'Jai Ho' Review Roundup: Salman Khan's Typical Masala Entertainer
By Ankita Mehta | January 24, 2014 5:17 PM EST
Though Salman Khan starrer "Jai Ho" has received mixed reactions from commentators, audiences have given a thumbs up to the film.
The film is a political drama, which tells the story of military man Jai Agnihotri. The film, which is a remake of Telugu film "Stalin" features Tabu, Daisy Shah, Danny Denzongpa and Suniel Shetty in important roles.
Read the reviews here:
Kamaal R Khan, who claims to be one of the top critics, has said: "#JaiHo is Rajive Gandhi Rozgar Yojna for all the bhoole Bisre actors actresses of Bollywood. You will be able to see each n every1 in Jai Ho. It's interval n #JaiHo got 90 out of 100 from me.
"#JaiHo is best film of Sohail Khan till date. I give 4* to #JaiHo. Bhai Jaan @BeingSalmanKhan #JaiHo is good and 1-2 jagah aap film main Gando lage ho. Hahahaha
"I watched #ChennaiExpress n #Dhoom3 also with public but today I agreed tat Salman's fans r totally crazy. They do full HUD Dang in theatre.
"If No.1 critic KRK has given 4* to #JaiHo n you still have doubt about success of the film then undoubtedly you are no.1 idiot of this world."
Taran Adarsh of Bollywood Hungama said: "JAI HO does not fall into the WANTED, DABANGG, READY, BODYGUARD, EK THA TIGER or DABANGG-2 space. And yet it does! This one focuses on a conflict and how the protagonist takes it up, which is reminiscent of the much-admired MUNNABHAI series. One can also draw parallels between JAI HO and the current political scenario, since it looks at the power the common man yields today. Additionally, JAI HO carries a noble message that could bring about a change in the society for the better, with Salman playing a righteous Samaritan.
"Although a remake, JAI HO follows the Rajkumar Hirani formula of addressing an issue, but at the same time Sohail Khan makes sure that the audience, especially the die-hard fans of Salman Khan, gets its dose of entertainment. Salman is *not* the prototypical superhero or the tough guy you expect him to be, in the initial portions of the film. The first half focuses primarily on the sub-plots, beginning with his relationship with his mother [Nadira Babbar], sister [Tabu] and sweetheart [Daisy Shah]. He's the aam aadmi who's making attempts to make the world a better place in his own small way. The conflict between the protagonist and the antagonist comes to the fore only towards the post-interval portions, when the two factions collide. It's at this point that the film changes tracks, with Salman donning the avatar of the avenger and setting things right.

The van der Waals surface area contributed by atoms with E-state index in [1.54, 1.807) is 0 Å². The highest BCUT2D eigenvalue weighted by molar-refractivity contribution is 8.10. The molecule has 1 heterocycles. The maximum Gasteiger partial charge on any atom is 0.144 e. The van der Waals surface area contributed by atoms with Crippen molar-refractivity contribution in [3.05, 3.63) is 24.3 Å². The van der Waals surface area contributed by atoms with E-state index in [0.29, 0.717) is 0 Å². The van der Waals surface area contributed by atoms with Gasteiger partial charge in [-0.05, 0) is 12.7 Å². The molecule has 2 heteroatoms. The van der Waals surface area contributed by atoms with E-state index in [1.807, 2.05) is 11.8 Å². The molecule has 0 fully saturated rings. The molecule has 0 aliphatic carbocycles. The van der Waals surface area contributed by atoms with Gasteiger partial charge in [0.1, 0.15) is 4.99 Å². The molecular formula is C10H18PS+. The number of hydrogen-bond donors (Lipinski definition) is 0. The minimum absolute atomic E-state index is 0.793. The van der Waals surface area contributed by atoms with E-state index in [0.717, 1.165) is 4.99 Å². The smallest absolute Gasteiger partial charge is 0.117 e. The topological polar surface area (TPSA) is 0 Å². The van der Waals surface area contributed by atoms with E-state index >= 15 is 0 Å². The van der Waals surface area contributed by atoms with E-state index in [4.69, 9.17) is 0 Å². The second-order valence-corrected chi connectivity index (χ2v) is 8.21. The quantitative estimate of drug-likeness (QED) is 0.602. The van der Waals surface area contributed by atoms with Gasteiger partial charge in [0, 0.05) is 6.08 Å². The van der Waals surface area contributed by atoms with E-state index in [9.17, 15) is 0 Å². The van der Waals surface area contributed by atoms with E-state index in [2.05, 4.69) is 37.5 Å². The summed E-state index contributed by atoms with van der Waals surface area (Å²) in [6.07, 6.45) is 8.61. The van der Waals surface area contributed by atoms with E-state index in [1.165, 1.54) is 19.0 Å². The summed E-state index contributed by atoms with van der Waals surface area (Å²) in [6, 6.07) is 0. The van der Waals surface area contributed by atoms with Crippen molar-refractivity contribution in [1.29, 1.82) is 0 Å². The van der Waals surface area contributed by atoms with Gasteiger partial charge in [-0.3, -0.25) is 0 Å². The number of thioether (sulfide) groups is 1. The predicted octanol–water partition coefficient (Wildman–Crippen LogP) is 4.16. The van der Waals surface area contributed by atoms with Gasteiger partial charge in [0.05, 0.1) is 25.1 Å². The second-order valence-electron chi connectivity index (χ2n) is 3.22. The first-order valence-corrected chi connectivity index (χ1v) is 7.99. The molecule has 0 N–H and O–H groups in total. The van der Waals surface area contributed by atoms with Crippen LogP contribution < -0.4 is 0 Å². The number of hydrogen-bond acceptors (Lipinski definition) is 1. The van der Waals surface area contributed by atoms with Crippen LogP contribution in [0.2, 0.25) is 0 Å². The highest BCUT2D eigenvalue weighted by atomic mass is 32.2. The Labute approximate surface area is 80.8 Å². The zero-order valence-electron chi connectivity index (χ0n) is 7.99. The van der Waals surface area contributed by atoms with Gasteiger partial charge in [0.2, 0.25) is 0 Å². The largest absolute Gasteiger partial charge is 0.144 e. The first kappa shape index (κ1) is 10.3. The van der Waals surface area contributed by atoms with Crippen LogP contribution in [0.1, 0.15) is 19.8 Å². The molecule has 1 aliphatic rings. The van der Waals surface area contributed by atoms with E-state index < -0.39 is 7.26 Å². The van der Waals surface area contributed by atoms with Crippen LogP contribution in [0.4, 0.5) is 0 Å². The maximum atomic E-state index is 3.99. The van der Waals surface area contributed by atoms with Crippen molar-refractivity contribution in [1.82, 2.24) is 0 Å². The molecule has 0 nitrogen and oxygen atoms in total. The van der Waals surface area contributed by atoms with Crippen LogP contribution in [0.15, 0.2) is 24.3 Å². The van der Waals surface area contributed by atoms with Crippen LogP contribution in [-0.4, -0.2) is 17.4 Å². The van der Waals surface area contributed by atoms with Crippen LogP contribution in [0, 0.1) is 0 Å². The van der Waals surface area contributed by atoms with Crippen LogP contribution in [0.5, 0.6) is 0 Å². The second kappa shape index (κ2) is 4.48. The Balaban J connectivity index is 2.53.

"On the whole, a noble, well-intentioned message narrated in an entertaining format in a Salman Khan movie, who, as we all know by now, is the much endeared hero of the masses, makes JAI HO a sure-shot winner. In fact, it won't be wrong to state that JAI HO easily ranks amongst Salman's better films. This one has the potential to emerge a Blockbuster at the box-office."
Sneha May Francis of Emiratess24/7 said: "Well, 'Jai Ho' is Salman's attempt at resurrecting another brother's career. Not just that, it's also an effort to help his closest pals, who've either done their Bollywood stint or whose career never really took off, giving them each a part that exposes Salman's immense generosity.